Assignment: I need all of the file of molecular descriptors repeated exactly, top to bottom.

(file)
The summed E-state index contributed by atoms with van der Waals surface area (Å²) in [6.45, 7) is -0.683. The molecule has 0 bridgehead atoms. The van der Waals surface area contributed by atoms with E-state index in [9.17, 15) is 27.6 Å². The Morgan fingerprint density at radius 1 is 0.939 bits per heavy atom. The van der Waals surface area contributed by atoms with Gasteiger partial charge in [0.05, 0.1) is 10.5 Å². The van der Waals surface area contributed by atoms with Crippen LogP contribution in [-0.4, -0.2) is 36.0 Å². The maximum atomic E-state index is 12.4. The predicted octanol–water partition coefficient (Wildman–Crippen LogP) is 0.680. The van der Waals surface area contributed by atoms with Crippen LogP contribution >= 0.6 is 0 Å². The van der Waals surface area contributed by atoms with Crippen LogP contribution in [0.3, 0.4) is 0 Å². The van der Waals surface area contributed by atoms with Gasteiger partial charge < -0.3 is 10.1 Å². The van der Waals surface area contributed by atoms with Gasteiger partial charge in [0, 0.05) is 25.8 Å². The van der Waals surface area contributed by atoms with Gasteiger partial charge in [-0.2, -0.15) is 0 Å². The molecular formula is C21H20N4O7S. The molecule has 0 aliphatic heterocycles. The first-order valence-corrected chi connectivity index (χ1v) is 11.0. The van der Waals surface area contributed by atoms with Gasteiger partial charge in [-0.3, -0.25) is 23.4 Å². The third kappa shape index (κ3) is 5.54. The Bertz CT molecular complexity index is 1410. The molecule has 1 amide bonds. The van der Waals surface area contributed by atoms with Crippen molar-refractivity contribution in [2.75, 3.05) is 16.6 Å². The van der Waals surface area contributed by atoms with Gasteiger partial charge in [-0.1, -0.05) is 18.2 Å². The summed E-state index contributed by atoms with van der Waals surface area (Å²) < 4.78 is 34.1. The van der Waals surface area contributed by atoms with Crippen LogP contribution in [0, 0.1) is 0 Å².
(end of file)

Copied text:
The summed E-state index contributed by atoms with van der Waals surface area (Å²) in [6.45, 7) is -0.683. The molecule has 0 bridgehead atoms. The van der Waals surface area contributed by atoms with E-state index in [9.17, 15) is 27.6 Å². The Morgan fingerprint density at radius 1 is 0.939 bits per heavy atom. The van der Waals surface area contributed by atoms with Gasteiger partial charge in [0.05, 0.1) is 10.5 Å². The van der Waals surface area contributed by atoms with Crippen LogP contribution in [-0.4, -0.2) is 36.0 Å². The maximum atomic E-state index is 12.4. The predicted octanol–water partition coefficient (Wildman–Crippen LogP) is 0.680. The van der Waals surface area contributed by atoms with Crippen LogP contribution >= 0.6 is 0 Å². The van der Waals surface area contributed by atoms with Crippen LogP contribution in [0.3, 0.4) is 0 Å². The van der Waals surface area contributed by atoms with Gasteiger partial charge < -0.3 is 10.1 Å². The van der Waals surface area contributed by atoms with Gasteiger partial charge in [0, 0.05) is 25.8 Å². The van der Waals surface area contributed by atoms with Gasteiger partial charge in [-0.2, -0.15) is 0 Å². The molecular formula is C21H20N4O7S. The molecule has 0 aliphatic heterocycles. The first-order valence-corrected chi connectivity index (χ1v) is 11.0. The van der Waals surface area contributed by atoms with Gasteiger partial charge in [-0.3, -0.25) is 23.4 Å². The third kappa shape index (κ3) is 5.54. The Bertz CT molecular complexity index is 1410. The molecule has 1 amide bonds. The van der Waals surface area contributed by atoms with Crippen molar-refractivity contribution in [2.75, 3.05) is 16.6 Å². The van der Waals surface area contributed by atoms with Gasteiger partial charge in [-0.1, -0.05) is 18.2 Å². The summed E-state index contributed by atoms with van der Waals surface area (Å²) < 4.78 is 34.1. The van der Waals surface area contributed by atoms with Crippen LogP contribution in [0, 0.1) is 0 Å².